Best thing the Minnesota Twins did was Not Trade Glen Perkins

Glen Perkins

Jesse Johnson-USA TODAY Sports

Major League Baseball is built as much around the role of the closer as it is around the role of the starter. A team cannot be completely successful without good people performing great in both of those roles. While the Minnesota Twins might not have the strongest starting rotation in baseball, they do have one of the better closers in the game right now. Glen Perkins was on the list of every team that wanted a closer or good late reliever but the Twins didn’t listen to a single offer. It was the best thing they did this entire trade season.

We could focus on the fact that Justin Morneau is still with the team that so many figured he would leave but we won’t. We are going to talk about a guy that was the reverse. Many teams wanted to pay a lot for Perkins but the Twins didn’t budge an inch from their stance that he was not on the market. It was without question the right move. As important as the starting pitching role is, the closer role is more difficult to fill successfully. Of all of the good closers around the game, there are few that look like they were born to close baseball games and Perkins is one of those.

The Twins likely do plan to win eventually. Sometime in the next couple of years they probably figure to make a strong run at making the playoffs. Whenever that season comes calling they will have one of the key pieces to the winning puzzle already in place as long as they hold on to Perkins. He isn’t a free agent until the year 2016 so they definitely have a couple of years before they really need to think about moving him or signing him. If they have a great season before then, not trading him with be the best thing they ever did.

David Miller is a Senior Writer for Follow him on Twitter @davidmillerrant, “Like” him on Facebook or add him to your network on Google Plus.

Around the Web

  • Karl Noel

    Setting aside the decision not to trade Perk for a minute, your entire premise is wrong. Closers, like other relievers, are easier to find than starters. It’s pretty simple, really. Relief pitching is easier than starting. That’s why so many relievers, Perkins included, are failed starters, while the reverse is hardly ever true. Good middle relievers become setup men, and when they succeed in that roll they become closers when the previous one gets old or expensive or traded. It happens all the time.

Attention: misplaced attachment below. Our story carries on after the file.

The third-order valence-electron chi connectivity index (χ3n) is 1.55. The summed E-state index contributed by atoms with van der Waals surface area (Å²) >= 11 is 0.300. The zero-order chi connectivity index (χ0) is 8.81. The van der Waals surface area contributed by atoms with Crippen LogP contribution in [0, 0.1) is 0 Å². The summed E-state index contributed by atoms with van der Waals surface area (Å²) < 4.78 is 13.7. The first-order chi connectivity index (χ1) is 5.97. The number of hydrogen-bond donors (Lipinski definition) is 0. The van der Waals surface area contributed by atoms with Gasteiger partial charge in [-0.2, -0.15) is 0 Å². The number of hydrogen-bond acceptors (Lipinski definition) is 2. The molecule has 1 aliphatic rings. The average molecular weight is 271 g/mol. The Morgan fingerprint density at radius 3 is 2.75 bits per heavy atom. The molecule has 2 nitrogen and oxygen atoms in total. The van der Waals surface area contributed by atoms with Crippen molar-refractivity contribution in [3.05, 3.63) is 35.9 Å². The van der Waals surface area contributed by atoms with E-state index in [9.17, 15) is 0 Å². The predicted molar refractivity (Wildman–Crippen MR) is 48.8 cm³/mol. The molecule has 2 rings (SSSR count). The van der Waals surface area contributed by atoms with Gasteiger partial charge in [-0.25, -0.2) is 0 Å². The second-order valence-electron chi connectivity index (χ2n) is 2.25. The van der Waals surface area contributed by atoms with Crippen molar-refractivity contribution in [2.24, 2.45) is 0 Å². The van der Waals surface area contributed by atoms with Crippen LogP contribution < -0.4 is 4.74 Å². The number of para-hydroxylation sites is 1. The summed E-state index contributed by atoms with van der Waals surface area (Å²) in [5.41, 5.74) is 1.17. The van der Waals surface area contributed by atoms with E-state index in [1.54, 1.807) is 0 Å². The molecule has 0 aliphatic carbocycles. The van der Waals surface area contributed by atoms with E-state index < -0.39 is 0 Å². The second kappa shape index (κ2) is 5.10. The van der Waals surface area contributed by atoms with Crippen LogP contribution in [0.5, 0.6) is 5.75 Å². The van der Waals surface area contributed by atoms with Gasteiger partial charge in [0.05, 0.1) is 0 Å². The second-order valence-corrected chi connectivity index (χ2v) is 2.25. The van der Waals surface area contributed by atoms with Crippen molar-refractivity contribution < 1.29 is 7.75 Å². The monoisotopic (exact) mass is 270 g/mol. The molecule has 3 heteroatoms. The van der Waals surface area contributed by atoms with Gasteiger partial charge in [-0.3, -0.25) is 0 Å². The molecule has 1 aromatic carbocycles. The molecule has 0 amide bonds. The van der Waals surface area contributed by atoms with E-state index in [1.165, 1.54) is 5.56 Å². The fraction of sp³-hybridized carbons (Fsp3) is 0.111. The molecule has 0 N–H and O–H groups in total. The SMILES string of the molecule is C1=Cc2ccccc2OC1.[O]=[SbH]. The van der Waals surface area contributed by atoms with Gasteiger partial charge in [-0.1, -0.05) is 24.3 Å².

And clearly a good closer is less valuable than a good starter. They throw only about a third of the innings that a good starter does, and many of those innings are low-leverage situations to boot. Perkins has thrown only 26 middle- or high-leverage innings this year. 26. That’s a ridiculously small part of the Twins’ season.

    By comparison, Sam Deduno has thrown 56 middle- and high-leverage innings, more than twice as many as Perkins. It would be more like three times as many had he not spent nearly two months in AAA before being called up.

    Deduno, by the way, is one of only two starters in a Twins rotation you referred to as ‘maybe not the strongest’ with an ERA below 5.00. The other is Correia, whose post-April ERA is well above 5 and climbing . Their starters rank dead last in MLB in ERA, xFIP, OPS allowed, and K’s per 9. And the two most promising young pitchers to start the season in the majors have been demoted to Rochester.

    If you really think that three dozen meaningful innings per season from Perkins are more important than getting pitching prospects to help fix what is easily the worst rotation in baseball, well, you’re in good company, because apparently so do the Twins.

    On the other hand, they’ve made a ton of bad decisions the past few years. Not trading Willingham at his peak value was a big one. Perkins is a very good pitcher and a good guy too, but I’m still hoping they don’t make that same mistake again.